Postive about rude

Savita Devi is a quick learner. Picture LUISA QIOLEVU

Savita Devi is a quick learner. Picture LUISA QIOLEVU

BEING visually-impaired does not stop Savita Devi from chasing her dreams.

The 26-year-old woman is doing a diploma in office management at the University of the South Pacific, Labasa campus.

Ms Devi lives with her parents and her brother at their home at Korovuli settlement in Seaqaqa. She is the younger of two siblings and has always dreamt of achieving higher things in life.

She completed her primary education at the Fiji Society for the Blind School in Suva then went on to DAV Girls College in Samabula.

She began her tertiary education at the University of the South Pacific’s Laucala campus in Suva before she moved to USP Labasa campus in 2015.

Ms Devi had to move to the Labasa campus when her mum got sick in 2015.

“I lost my mum in 2016 and now I’m left with my brother and my father,” she said.

Ms Devi said gone were the days when she used to be scared of the way people thought of her.

“I don’t let people’s negativity stop me from living a normal life,” she said.

“I wash all our clothes at home and hang them out on the line, clean the house and wipe the louvres and I can do it well because I learnt to do things on my own at the disabled school.”

Ms Devi helps her father with food preparation at home.

“My dad does the cooking and I just help with the dicing of onion, garlic and all other stuff,” she said.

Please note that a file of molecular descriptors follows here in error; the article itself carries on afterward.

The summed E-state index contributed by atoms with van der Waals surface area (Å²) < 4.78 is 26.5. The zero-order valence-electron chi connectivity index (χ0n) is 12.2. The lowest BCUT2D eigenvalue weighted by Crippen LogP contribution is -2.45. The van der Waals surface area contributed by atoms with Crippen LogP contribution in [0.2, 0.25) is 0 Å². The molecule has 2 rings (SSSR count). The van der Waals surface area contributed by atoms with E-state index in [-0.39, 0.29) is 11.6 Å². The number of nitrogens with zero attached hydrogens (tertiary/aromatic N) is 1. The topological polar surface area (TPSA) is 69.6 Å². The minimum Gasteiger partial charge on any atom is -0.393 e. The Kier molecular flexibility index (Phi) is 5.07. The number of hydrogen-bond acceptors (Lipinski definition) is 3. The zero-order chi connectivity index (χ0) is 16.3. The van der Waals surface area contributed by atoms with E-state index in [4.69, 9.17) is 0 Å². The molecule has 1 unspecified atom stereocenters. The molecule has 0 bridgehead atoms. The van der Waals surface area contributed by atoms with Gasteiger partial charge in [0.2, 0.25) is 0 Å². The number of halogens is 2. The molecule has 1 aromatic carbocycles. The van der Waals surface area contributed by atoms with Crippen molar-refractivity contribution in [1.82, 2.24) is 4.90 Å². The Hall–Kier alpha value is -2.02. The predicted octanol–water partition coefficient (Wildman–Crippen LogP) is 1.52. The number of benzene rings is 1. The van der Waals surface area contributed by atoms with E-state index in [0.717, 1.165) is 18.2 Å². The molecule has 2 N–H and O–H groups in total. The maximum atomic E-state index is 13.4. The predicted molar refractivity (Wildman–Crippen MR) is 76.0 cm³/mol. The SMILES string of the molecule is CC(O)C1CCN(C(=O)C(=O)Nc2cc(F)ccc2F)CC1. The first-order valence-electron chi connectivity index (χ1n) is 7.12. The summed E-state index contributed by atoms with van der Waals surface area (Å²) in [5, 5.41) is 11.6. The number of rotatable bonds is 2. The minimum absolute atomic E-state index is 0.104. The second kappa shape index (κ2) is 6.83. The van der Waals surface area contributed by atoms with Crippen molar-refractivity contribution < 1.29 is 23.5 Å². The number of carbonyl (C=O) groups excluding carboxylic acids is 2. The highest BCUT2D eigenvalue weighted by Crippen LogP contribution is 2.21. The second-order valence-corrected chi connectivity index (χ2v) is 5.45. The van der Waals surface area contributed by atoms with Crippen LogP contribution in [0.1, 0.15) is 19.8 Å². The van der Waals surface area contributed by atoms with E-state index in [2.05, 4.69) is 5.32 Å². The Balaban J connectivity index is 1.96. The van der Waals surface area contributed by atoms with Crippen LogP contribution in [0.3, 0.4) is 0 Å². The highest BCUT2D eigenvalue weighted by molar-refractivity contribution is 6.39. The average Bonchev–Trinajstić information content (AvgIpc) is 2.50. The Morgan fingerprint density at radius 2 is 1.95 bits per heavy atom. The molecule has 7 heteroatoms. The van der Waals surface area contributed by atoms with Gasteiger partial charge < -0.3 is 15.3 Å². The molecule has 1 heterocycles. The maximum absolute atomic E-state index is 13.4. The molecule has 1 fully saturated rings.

Ms Devi said to be educated and to have a career had always been her aim.

“Nothing can ever stop me from achieving my dreams, not even my disability,” she said.

“At first I used to think that what people think of me is more important until I realised that those words were just another way to push us forward in life.”

Miss Devi said those words might sound rude but being positive about it had always changed those words in to inspiration.

“I had a normal high school life and made a lot of friends and my high school days were surrounded with good memories and I had lots of friends who were very supportive,” she said.

“Even now at the USP campus here in Labasa, I have a close friend named Shivani Raj who is always there for me.”

Miss Devi uses a special computer in school with screen radar software.

“The computer that I use in school has a jaws abbreviation meaning jobs access with speech,” she said.

“I am familiar with everything on the keyboard and I access my notes from Moodle like every other student and there’s nothing special at all.”

Miss Devi hopes to inspire children around Fiji with her story.

“I don’t like promoting myself but instead I want to share my story so I can help inspire people around Fiji and to challenge them,” she said.

“There is nothing hard in this life, all you have to do is take that first step.”

Her best friend, Ms Raj, said Ms Devi had inspired her to work hard in school.

“She is a great friend of mine, funny to hang out with and even though she’s blind she can sense that I am in the room and she will call out my name,” she said.

“She’s very intelligent and I am blessed to be her friend, she taught me to be independent.”

Her father, Latchmi Prasad, said Sarita was always an independent child when she was young.

“She prefers to do things by herself and she is a quick learner, she knows the set p inside our house and she walks freely without having to worry about where she was going,” he said.